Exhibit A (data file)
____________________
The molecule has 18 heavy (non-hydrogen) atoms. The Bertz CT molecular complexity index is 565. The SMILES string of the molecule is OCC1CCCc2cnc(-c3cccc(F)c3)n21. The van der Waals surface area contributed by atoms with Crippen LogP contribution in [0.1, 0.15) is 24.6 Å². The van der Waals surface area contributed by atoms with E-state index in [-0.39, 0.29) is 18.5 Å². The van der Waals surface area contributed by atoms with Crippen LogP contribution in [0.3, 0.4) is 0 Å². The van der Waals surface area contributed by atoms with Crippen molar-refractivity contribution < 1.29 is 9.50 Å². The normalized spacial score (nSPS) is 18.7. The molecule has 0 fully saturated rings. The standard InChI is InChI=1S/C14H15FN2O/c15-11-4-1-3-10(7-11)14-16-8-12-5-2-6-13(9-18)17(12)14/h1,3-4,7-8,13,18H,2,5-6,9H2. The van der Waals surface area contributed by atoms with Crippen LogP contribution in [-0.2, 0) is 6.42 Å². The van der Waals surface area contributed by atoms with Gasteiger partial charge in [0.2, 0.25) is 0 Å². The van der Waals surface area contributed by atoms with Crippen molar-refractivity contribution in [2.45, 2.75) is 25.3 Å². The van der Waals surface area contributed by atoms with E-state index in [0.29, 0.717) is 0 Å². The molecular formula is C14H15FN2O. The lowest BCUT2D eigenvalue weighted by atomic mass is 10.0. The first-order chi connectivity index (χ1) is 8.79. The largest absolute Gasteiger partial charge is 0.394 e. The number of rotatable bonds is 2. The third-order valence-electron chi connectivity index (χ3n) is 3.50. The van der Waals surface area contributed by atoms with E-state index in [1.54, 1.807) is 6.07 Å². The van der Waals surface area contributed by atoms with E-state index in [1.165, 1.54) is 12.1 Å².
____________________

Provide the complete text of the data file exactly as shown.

The molecule has 18 heavy (non-hydrogen) atoms. The Bertz CT molecular complexity index is 565. The SMILES string of the molecule is OCC1CCCc2cnc(-c3cccc(F)c3)n21. The van der Waals surface area contributed by atoms with Crippen LogP contribution in [0.1, 0.15) is 24.6 Å². The van der Waals surface area contributed by atoms with E-state index in [-0.39, 0.29) is 18.5 Å². The van der Waals surface area contributed by atoms with Crippen LogP contribution in [0.3, 0.4) is 0 Å². The van der Waals surface area contributed by atoms with Crippen molar-refractivity contribution < 1.29 is 9.50 Å². The normalized spacial score (nSPS) is 18.7. The molecule has 0 fully saturated rings. The standard InChI is InChI=1S/C14H15FN2O/c15-11-4-1-3-10(7-11)14-16-8-12-5-2-6-13(9-18)17(12)14/h1,3-4,7-8,13,18H,2,5-6,9H2. The van der Waals surface area contributed by atoms with Crippen LogP contribution in [-0.2, 0) is 6.42 Å². The van der Waals surface area contributed by atoms with Gasteiger partial charge in [0.2, 0.25) is 0 Å². The van der Waals surface area contributed by atoms with Crippen molar-refractivity contribution in [2.45, 2.75) is 25.3 Å². The van der Waals surface area contributed by atoms with E-state index in [0.29, 0.717) is 0 Å². The molecular formula is C14H15FN2O. The lowest BCUT2D eigenvalue weighted by atomic mass is 10.0. The first-order chi connectivity index (χ1) is 8.79. The largest absolute Gasteiger partial charge is 0.394 e. The number of rotatable bonds is 2. The third-order valence-electron chi connectivity index (χ3n) is 3.50. The van der Waals surface area contributed by atoms with E-state index in [1.54, 1.807) is 6.07 Å². The van der Waals surface area contributed by atoms with E-state index in [1.165, 1.54) is 12.1 Å².